Saturday, September 08, 2007

Getting warmer (more cookin’)


Here’s a little something I’ve been messing with. The background painting is a screen grab from the film The Triplettes of Belleville (you can see the biker on the left and the old woman just down the hill). It doesn’t bear any meaning here other than I like the look of it and it has a nice little hill that lets me test integration, etc. This is a simple ‘proof of concept’ test rendered straight out of Maya, no post at all- I wanted to see if I could find a relatively straightforward method to achieving this look. Aside from solving technical issues and cementing a production methodology, one of the things that I am testing is my theory for the necessity of a non-realistic motion style when employing a non-realistic rendering style. Non-photorealistic rendering (NPR) has been an area of exploration and research in CG for the last 8 years or more. A lot of focus has been on what are commonly called “toon shaders”, but natural media representation of all manner has also been explored. While the rendering style has often been fairly convincing the examples of NPR I’ve seen in the past haven’t been entirely successful. This is because the animators have usually used ’standard’ CG motion style of polished smooth motion all animated on 1’s while rendering in NPR. Add to the mix the free camera movement available in CG, combined with the almost too perfect volume and shape accuracy of the models in turning and the result is a kind of visual dissonance where visual artifacts and attributes from seemingly disparate visual techniques don’t mesh well. (you can see what I mean in this video from Siggraph 2007. The technology looks intriguing, but the dissonance is clear in the motion examples) One may say that this impossible combination of disparate visual attributes represents a breakthrough, the ‘collage-like new ground’ that is only possible in CG. By strict interpretation this would be correct, however the question remains- Is it any good to look at? It’s like pouring great beef gravy on delicious strawberry ice cream. Both are great in their proper context. Put them together and you certainly have created a new type of food, but one that is likely nauseating. The result then has been that without proper thought given to the style of motion employed NPR often ends up looking like a gimmick.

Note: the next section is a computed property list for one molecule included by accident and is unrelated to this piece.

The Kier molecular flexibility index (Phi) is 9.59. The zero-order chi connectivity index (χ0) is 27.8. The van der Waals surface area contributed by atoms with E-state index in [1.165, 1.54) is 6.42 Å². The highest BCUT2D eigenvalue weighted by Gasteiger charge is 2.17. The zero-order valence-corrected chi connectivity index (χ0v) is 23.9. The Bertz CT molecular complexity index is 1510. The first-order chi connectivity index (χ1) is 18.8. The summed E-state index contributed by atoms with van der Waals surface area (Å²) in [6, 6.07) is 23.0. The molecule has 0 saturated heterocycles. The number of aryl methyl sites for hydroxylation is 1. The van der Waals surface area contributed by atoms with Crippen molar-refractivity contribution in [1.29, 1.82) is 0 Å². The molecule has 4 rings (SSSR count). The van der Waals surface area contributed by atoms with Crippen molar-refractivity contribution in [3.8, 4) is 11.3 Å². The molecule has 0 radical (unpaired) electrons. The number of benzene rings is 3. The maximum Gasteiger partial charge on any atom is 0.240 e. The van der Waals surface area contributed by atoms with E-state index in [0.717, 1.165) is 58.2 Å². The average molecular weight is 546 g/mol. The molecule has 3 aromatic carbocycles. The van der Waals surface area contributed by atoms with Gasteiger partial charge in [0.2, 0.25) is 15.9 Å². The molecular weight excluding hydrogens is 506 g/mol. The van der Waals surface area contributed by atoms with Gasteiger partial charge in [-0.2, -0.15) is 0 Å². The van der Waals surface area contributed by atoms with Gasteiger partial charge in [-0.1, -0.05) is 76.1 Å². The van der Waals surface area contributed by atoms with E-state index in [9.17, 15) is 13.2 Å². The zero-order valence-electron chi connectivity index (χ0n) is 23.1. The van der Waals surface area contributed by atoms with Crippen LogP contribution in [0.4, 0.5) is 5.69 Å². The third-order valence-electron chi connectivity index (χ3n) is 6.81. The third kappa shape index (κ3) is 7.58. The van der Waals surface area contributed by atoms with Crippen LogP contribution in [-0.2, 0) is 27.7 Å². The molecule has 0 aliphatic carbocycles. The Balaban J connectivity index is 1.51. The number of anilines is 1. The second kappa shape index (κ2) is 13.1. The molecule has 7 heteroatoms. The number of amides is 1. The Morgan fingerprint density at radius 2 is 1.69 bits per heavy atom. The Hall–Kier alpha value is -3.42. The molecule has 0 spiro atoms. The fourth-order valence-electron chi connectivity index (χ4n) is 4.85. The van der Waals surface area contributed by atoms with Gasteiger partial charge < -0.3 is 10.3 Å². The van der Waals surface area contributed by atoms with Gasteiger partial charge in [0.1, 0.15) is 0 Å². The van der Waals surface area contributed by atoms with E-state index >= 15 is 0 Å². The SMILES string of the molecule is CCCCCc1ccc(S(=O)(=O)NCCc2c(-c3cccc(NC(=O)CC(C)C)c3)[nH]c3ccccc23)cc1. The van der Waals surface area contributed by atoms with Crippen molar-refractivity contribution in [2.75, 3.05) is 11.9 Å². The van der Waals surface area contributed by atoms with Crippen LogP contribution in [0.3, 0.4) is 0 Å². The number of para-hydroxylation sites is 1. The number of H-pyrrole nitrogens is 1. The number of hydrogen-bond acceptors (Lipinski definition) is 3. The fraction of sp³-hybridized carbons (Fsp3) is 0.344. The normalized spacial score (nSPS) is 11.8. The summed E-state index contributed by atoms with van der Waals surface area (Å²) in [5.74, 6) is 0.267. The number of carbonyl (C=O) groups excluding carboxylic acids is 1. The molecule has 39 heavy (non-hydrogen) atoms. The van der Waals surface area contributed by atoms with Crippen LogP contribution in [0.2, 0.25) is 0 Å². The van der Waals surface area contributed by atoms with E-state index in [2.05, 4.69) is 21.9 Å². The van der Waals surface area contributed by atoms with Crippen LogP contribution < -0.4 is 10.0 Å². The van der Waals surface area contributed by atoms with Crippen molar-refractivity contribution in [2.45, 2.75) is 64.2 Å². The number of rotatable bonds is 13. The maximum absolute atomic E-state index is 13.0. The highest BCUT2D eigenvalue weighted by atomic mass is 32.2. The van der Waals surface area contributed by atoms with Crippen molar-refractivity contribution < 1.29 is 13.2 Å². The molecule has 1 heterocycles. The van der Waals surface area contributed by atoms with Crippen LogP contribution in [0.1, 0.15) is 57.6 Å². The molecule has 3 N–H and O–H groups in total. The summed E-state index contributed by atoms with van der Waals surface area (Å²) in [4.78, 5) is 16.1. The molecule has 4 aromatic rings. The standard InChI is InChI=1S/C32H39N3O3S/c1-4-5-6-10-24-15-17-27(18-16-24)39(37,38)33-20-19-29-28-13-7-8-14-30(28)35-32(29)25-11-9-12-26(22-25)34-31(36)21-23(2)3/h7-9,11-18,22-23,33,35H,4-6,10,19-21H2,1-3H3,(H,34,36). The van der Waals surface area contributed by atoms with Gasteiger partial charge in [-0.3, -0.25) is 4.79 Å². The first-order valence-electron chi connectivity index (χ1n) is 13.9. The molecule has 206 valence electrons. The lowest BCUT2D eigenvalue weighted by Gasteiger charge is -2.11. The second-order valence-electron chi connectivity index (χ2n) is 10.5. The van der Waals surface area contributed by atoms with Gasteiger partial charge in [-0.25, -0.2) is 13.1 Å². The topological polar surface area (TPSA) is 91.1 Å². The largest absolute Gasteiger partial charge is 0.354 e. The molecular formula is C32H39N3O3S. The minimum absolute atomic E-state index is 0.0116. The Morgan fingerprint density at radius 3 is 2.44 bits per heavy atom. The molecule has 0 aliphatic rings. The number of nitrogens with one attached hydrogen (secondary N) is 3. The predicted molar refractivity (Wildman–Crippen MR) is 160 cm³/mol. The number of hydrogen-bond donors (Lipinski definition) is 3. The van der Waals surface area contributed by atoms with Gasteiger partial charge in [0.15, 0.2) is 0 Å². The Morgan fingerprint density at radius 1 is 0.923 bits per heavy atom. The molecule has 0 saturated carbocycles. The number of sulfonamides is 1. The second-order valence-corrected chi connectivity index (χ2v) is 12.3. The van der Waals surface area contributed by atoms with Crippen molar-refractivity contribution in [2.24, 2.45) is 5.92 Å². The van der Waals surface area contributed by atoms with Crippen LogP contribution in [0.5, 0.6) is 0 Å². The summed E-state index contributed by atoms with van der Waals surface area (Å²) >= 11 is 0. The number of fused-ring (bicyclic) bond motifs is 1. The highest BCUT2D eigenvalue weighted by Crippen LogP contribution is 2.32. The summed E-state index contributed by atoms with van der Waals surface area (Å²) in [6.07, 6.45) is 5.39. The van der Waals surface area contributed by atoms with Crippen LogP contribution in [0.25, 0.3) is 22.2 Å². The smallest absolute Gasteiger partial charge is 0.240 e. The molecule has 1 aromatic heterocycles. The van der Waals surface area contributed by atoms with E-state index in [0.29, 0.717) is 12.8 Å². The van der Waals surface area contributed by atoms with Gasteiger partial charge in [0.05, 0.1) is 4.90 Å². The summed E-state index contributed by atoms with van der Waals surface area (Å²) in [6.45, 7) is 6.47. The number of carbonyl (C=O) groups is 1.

So I’m of the mind that if the goal is to use a more visceral style of rendering (presumably because that visual rendering style speaks to us on a different emotional wave length than literalism does) then in order to be consistent a more non-literal style of motion is also necessary. It just helps everything tie together with greater cohesion. To my point of view it’s important that the visual style and the motion style are saying the same thing in the same way. Nobody can listen to two songs at the same time and perfectly follow both. So this is my little test to see if I can get all the visual elements singing the same tune in harmony. It’s not important that the visual rendering result be absolutely 100% convincing in emulating non-digital technique (pastels in this instance). In other words, I don’t care if somebody says “I can tell that’s a CG render”. Communicative cohesion while using a non-literal visual aesthetic is the goal.
Why am I heading down this particular path right now? Let’s just say I have some unfinished business that I’d like to take care of.

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